We welcome a government announcement that the Coast to Coast walking route is to become a National Trail – bringing a commitment of £5.6m to upgrade the 197-mile route, much of which runs through North Yorkshire.
The route stretches from St Bees in Cumbria to Robin Hood’s Bay in the North York Moors National Park. Twenty-six miles of the route pass along public rights of way and rural roads which we manage.
Natural England announced the award of National Trail status today (12 August), saying the organisation would work with partners to improve the popular route. This will include funding to develop a community engagement programme and to maximise economic and health benefits for local people and businesses.
Benefits or becoming a National Trail include:
- the path being made more accessible, with improvements possibly including the removal of stiles and using accessible gates where possible
- high-quality signage, waymarking, path surfaces and infrastructure
- developing circular paths and link routes
- working with local businesses to ensure they are aware of the economic opportunities
- a long-term commitment to funding to help local authorities maintain the path
Enhancements will be undertaken over three years, with the upgraded path expected to open in 2025.
Our executive member for highways and transportation, Cllr Keane Duncan, said: “This announcement hands North Yorkshire an opportunity it must grasp to realise environmental, social and economic benefits across its breadth.
“The walk is very popular with visitors both from the UK and abroad, especially from Canada, Australia and New Zealand. Each year, several thousand complete the route, generating significant business for food and accommodation providers along the way, as well as other businesses, such as those that offer luggage transport services between overnight stays.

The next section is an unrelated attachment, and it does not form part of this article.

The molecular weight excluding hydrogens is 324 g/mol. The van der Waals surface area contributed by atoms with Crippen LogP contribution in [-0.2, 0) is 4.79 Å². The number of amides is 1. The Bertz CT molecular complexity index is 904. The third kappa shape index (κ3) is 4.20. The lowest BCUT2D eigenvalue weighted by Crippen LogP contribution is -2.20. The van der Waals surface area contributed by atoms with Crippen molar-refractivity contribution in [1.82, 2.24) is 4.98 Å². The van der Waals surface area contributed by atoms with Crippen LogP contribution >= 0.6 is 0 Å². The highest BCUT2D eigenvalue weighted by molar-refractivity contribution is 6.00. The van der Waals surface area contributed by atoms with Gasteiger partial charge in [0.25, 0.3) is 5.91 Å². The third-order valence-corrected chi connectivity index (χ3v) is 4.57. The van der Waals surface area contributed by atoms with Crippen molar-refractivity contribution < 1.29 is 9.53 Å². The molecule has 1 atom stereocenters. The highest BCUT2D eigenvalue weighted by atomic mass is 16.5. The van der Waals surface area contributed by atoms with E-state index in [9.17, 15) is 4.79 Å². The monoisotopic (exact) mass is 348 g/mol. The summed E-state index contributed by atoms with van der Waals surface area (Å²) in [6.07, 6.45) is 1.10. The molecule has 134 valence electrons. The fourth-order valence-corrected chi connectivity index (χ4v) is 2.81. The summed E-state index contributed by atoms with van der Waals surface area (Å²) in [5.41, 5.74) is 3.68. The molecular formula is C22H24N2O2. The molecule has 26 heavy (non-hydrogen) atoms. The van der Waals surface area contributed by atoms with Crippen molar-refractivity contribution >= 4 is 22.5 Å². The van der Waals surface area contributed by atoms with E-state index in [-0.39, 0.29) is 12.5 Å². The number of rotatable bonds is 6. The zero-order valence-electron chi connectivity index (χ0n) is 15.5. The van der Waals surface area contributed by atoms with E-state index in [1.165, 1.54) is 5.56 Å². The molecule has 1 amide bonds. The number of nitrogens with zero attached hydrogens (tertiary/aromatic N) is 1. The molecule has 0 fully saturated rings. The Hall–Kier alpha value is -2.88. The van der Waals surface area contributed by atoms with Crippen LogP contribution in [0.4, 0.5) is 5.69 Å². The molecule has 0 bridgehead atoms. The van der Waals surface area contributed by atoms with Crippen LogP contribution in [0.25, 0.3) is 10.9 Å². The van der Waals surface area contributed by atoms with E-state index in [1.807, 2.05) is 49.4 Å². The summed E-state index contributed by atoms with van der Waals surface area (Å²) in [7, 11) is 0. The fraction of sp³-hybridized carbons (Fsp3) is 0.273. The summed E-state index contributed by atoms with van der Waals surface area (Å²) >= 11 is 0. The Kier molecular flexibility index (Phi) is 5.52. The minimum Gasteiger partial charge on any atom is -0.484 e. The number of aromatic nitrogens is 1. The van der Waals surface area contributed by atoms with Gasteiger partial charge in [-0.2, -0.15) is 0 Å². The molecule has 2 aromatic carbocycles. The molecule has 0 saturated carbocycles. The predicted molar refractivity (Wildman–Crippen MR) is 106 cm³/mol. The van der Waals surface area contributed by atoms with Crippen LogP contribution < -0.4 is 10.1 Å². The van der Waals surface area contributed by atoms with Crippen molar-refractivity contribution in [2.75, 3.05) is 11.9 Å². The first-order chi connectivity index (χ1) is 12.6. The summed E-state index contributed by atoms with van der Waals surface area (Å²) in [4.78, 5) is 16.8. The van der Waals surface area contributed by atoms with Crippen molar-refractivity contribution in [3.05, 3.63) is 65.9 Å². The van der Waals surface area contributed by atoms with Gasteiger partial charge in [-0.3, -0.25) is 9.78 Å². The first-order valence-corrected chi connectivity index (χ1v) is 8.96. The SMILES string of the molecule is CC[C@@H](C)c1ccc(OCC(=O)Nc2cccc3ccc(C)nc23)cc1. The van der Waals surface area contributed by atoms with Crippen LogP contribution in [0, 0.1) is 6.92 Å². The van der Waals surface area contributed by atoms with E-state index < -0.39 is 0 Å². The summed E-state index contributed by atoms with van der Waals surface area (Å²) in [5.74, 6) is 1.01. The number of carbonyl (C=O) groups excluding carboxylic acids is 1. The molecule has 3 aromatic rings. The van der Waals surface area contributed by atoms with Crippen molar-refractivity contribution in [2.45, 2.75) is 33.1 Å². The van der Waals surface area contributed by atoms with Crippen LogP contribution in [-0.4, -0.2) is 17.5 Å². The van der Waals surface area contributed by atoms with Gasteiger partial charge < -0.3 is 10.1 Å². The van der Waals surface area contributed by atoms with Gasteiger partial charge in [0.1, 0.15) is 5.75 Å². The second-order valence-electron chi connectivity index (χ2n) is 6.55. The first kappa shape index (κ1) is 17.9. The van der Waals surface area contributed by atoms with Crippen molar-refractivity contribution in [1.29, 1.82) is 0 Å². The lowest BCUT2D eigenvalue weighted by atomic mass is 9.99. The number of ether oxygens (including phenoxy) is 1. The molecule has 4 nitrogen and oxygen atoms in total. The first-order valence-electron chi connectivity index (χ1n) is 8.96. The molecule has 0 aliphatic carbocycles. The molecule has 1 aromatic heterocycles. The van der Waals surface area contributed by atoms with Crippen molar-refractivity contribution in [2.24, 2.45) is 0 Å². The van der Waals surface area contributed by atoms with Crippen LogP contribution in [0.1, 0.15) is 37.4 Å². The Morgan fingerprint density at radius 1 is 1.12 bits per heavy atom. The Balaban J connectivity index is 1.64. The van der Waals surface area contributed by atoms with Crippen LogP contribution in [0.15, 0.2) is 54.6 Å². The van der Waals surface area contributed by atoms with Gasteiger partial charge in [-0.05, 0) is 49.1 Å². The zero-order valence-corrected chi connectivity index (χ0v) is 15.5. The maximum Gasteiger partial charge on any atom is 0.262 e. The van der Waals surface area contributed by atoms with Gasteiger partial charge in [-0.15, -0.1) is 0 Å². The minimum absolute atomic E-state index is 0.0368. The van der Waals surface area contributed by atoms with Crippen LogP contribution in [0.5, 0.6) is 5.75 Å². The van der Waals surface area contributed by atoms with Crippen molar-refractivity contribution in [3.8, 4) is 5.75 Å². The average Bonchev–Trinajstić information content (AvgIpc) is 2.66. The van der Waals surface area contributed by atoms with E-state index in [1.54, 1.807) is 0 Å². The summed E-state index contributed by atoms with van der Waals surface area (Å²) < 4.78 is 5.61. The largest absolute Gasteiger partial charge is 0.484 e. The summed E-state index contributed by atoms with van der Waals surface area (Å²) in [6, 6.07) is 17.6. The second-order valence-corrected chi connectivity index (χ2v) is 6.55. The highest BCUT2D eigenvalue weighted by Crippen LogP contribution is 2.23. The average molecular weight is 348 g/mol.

“This announcement will unlock government funding to establish and maintain the trail, which could include improving surfacing to make the walk as accessible as possible. It would also provide an opportunity to address long-standing issues on the route, such as the erosion of riverside paths.
“This is the result of excellent joint working with Natural England, the National Parks and landowners and we look forward to continuing that partnership to improve this much-loved long-distance walk.”
The Coast to Coast walk was published in Alfred Wainwright’s 1973 guidebook. It passes through the upland landscapes of the Lake District, Yorkshire Dales and North York Moors national parks and lowland countryside of the West Cumbrian Coastal Plain and Vale of Mowbray. Walkers usually complete the route over two weeks. It is challenging, but is broken into 12 stages, each ending at a settlement with overnight accommodation. In 2004, the route was voted the second best long-distance walk in the world by writers of walking guides.